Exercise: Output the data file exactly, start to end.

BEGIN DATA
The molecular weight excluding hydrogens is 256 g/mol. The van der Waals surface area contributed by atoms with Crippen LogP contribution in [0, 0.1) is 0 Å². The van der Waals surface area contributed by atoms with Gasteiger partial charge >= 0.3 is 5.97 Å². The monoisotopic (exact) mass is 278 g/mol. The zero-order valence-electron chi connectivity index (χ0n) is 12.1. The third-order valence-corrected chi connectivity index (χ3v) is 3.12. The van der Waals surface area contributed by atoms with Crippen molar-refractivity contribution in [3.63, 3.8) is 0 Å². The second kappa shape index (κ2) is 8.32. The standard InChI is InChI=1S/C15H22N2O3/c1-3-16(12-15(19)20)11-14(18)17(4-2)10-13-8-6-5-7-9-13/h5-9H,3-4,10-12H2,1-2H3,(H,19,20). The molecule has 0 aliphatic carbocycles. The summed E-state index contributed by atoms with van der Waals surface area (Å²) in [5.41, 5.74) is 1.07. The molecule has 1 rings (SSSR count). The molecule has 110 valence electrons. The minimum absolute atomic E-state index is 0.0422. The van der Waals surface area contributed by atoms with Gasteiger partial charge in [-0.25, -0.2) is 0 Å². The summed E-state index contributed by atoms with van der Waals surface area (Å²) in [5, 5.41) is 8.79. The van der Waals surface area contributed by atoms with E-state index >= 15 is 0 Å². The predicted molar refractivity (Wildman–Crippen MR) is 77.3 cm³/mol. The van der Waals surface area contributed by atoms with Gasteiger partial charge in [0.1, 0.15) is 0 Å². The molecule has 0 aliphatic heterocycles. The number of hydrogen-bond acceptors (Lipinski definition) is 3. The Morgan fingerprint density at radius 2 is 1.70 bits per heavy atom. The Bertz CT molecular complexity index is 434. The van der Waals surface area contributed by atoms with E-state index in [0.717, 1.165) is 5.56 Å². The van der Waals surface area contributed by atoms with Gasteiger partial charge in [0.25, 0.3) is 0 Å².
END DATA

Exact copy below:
The molecular weight excluding hydrogens is 256 g/mol. The van der Waals surface area contributed by atoms with Crippen LogP contribution in [0, 0.1) is 0 Å². The van der Waals surface area contributed by atoms with Gasteiger partial charge >= 0.3 is 5.97 Å². The monoisotopic (exact) mass is 278 g/mol. The zero-order valence-electron chi connectivity index (χ0n) is 12.1. The third-order valence-corrected chi connectivity index (χ3v) is 3.12. The van der Waals surface area contributed by atoms with Crippen molar-refractivity contribution in [3.63, 3.8) is 0 Å². The second kappa shape index (κ2) is 8.32. The standard InChI is InChI=1S/C15H22N2O3/c1-3-16(12-15(19)20)11-14(18)17(4-2)10-13-8-6-5-7-9-13/h5-9H,3-4,10-12H2,1-2H3,(H,19,20). The molecule has 0 aliphatic carbocycles. The summed E-state index contributed by atoms with van der Waals surface area (Å²) in [5.41, 5.74) is 1.07. The molecule has 1 rings (SSSR count). The molecule has 110 valence electrons. The minimum absolute atomic E-state index is 0.0422. The van der Waals surface area contributed by atoms with Gasteiger partial charge in [-0.25, -0.2) is 0 Å². The summed E-state index contributed by atoms with van der Waals surface area (Å²) in [5, 5.41) is 8.79. The van der Waals surface area contributed by atoms with E-state index >= 15 is 0 Å². The predicted molar refractivity (Wildman–Crippen MR) is 77.3 cm³/mol. The van der Waals surface area contributed by atoms with Gasteiger partial charge in [0.1, 0.15) is 0 Å². The molecule has 0 aliphatic heterocycles. The number of hydrogen-bond acceptors (Lipinski definition) is 3. The Morgan fingerprint density at radius 2 is 1.70 bits per heavy atom. The Bertz CT molecular complexity index is 434. The van der Waals surface area contributed by atoms with E-state index in [0.717, 1.165) is 5.56 Å². The van der Waals surface area contributed by atoms with Gasteiger partial charge in [0.25, 0.3) is 0 Å².